The release of Regenesis has prompted me to fill in a significant gap in my reading. As someone who is interested in women’s science fiction, I really should be familiar with the works of Carolyn Janice Cherryh, especially as both Downbelow Station and Cyteen won Hugos. So I set myself a new year task to read all three books in sequence, and I have now made a start.
What interested me most about Downbelow Station was that, aside from being set in outer space, the science took a back seat to character and plot. It is a book about people and politics. In setting up her inter-stellar conflict, Cherryh asks us whether it is best to support your own side, to look out for your own self-interest, or to be concerned with the welfare of all living beings (including sentient and peaceful aliens). There is some subtlety in there too. I don’t think it was by accident that the two sides in the conflict were called “Company” and “Union”, even though this is a battle over resources and territory, not a labor dispute.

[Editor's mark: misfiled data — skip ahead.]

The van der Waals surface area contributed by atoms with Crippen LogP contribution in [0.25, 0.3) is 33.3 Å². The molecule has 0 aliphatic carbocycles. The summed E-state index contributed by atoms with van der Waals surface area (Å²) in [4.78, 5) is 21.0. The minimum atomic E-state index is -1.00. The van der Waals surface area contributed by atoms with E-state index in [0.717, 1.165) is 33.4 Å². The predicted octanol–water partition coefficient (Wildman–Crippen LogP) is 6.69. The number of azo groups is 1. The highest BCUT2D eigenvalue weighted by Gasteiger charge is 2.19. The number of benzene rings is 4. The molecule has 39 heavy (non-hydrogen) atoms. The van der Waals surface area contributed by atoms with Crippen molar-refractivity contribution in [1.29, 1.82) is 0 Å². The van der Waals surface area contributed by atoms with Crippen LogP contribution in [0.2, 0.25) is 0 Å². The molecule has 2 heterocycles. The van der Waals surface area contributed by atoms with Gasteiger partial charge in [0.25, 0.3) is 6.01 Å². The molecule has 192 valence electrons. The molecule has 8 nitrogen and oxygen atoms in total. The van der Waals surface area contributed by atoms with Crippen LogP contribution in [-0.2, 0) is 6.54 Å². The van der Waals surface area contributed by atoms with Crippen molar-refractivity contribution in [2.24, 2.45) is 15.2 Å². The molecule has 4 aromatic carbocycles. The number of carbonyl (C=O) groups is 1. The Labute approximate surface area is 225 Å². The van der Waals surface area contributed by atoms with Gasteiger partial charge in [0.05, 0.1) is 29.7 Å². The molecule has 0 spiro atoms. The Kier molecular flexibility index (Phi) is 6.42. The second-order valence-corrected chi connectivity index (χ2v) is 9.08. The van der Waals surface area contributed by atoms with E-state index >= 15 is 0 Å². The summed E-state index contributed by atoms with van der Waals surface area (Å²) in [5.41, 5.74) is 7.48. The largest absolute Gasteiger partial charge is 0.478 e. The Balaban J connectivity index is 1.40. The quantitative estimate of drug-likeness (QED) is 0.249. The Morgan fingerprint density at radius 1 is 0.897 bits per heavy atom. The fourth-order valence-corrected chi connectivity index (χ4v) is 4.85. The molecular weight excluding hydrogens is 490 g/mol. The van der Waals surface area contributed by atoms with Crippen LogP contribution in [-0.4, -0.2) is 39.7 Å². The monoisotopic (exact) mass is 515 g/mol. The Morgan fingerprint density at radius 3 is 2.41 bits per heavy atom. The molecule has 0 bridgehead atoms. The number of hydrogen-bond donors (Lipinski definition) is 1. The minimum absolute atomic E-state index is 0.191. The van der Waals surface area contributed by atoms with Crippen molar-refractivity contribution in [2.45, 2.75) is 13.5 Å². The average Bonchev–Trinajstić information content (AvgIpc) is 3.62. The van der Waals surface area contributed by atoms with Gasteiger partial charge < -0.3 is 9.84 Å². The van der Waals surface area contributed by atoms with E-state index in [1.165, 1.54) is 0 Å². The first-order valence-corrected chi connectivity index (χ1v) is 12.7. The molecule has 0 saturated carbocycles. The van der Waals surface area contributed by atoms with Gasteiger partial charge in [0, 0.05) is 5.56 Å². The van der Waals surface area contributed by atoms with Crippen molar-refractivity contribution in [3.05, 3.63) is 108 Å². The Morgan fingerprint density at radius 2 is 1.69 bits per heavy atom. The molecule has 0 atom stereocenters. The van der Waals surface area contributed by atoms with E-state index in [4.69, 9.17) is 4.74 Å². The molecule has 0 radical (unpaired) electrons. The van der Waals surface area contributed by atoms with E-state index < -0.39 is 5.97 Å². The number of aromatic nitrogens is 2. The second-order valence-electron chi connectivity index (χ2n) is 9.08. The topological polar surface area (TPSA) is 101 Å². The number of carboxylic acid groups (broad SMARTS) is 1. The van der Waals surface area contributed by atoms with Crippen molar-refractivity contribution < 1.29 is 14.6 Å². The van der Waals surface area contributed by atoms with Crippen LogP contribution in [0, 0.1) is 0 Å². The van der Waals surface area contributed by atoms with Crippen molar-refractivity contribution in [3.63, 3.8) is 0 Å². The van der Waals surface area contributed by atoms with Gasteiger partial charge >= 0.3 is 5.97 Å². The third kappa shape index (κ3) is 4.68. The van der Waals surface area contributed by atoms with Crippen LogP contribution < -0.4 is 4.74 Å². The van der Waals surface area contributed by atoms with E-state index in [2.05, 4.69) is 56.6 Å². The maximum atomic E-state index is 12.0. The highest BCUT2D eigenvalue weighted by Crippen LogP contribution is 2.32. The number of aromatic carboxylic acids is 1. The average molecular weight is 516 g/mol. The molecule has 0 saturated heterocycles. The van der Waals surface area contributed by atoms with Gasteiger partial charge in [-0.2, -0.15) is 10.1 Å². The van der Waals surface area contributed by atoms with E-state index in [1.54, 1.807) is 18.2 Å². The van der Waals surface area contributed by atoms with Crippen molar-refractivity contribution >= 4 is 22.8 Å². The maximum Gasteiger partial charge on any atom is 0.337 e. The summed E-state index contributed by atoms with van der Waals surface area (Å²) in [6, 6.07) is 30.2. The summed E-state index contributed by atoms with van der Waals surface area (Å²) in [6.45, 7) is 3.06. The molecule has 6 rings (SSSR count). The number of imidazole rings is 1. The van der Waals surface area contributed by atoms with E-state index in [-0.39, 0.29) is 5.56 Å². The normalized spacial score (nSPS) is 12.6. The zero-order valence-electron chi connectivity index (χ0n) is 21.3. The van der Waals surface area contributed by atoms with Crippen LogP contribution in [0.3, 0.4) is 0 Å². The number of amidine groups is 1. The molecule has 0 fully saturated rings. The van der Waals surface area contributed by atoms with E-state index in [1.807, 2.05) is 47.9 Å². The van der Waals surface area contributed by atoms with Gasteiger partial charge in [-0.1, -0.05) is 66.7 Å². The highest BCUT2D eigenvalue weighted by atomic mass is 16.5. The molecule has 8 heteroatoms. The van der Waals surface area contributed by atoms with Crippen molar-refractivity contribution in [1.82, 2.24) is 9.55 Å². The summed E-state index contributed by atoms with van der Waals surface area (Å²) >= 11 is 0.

Cherryh’s sharp too. When the Company military imposes martial law on the space station she writes:
But the troops asked questions and checked ID’s [sic] when they were roused — kept the areas open to their raids, kept the populace terrorized and suspicious of each other, and that served Mazian’s purpose.
That’s from a book published 20 years before 9/11.
(By the way, it desperately needed a good copy editor. As well as apostrophe use I noticed character names muddled up and a glaring spelling mistake in the back page blurb. But that’s not Cherryh’s fault. My copy is the 1983 Methuen UK paperback)
I enjoyed the book. The language is a bit stilted in places, but the plot races along commendably. Some readers will doubtless be upset that the glorious military victory they were expecting to resolve the plot doesn’t happen, but that’s a good thing too. I’m looking forward to Cyteen.